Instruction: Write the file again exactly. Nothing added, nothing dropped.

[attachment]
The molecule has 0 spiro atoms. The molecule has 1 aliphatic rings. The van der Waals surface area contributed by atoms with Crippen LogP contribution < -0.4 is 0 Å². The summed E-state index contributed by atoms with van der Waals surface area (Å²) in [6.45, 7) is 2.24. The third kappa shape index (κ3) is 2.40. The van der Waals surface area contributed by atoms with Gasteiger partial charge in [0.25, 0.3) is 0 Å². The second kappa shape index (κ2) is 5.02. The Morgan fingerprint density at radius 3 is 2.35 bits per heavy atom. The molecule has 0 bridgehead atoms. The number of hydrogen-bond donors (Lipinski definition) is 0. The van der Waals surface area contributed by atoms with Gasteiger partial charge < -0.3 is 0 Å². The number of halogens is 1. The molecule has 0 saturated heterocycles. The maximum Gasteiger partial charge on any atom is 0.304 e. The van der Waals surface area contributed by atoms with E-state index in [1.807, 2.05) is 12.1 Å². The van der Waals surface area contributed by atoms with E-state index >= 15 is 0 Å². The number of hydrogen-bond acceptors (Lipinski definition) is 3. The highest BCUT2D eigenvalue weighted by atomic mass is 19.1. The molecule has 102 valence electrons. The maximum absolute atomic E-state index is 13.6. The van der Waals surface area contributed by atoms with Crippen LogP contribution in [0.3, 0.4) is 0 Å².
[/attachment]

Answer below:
The molecule has 0 spiro atoms. The molecule has 1 aliphatic rings. The van der Waals surface area contributed by atoms with Crippen LogP contribution < -0.4 is 0 Å². The summed E-state index contributed by atoms with van der Waals surface area (Å²) in [6.45, 7) is 2.24. The third kappa shape index (κ3) is 2.40. The van der Waals surface area contributed by atoms with Gasteiger partial charge in [0.25, 0.3) is 0 Å². The second kappa shape index (κ2) is 5.02. The Morgan fingerprint density at radius 3 is 2.35 bits per heavy atom. The molecule has 0 bridgehead atoms. The number of hydrogen-bond donors (Lipinski definition) is 0. The van der Waals surface area contributed by atoms with Gasteiger partial charge < -0.3 is 0 Å². The number of halogens is 1. The molecule has 0 saturated heterocycles. The maximum Gasteiger partial charge on any atom is 0.304 e. The van der Waals surface area contributed by atoms with E-state index in [1.807, 2.05) is 12.1 Å². The van der Waals surface area contributed by atoms with E-state index >= 15 is 0 Å². The number of hydrogen-bond acceptors (Lipinski definition) is 3. The highest BCUT2D eigenvalue weighted by atomic mass is 19.1. The molecule has 102 valence electrons. The maximum absolute atomic E-state index is 13.6. The van der Waals surface area contributed by atoms with Crippen LogP contribution in [0.3, 0.4) is 0 Å².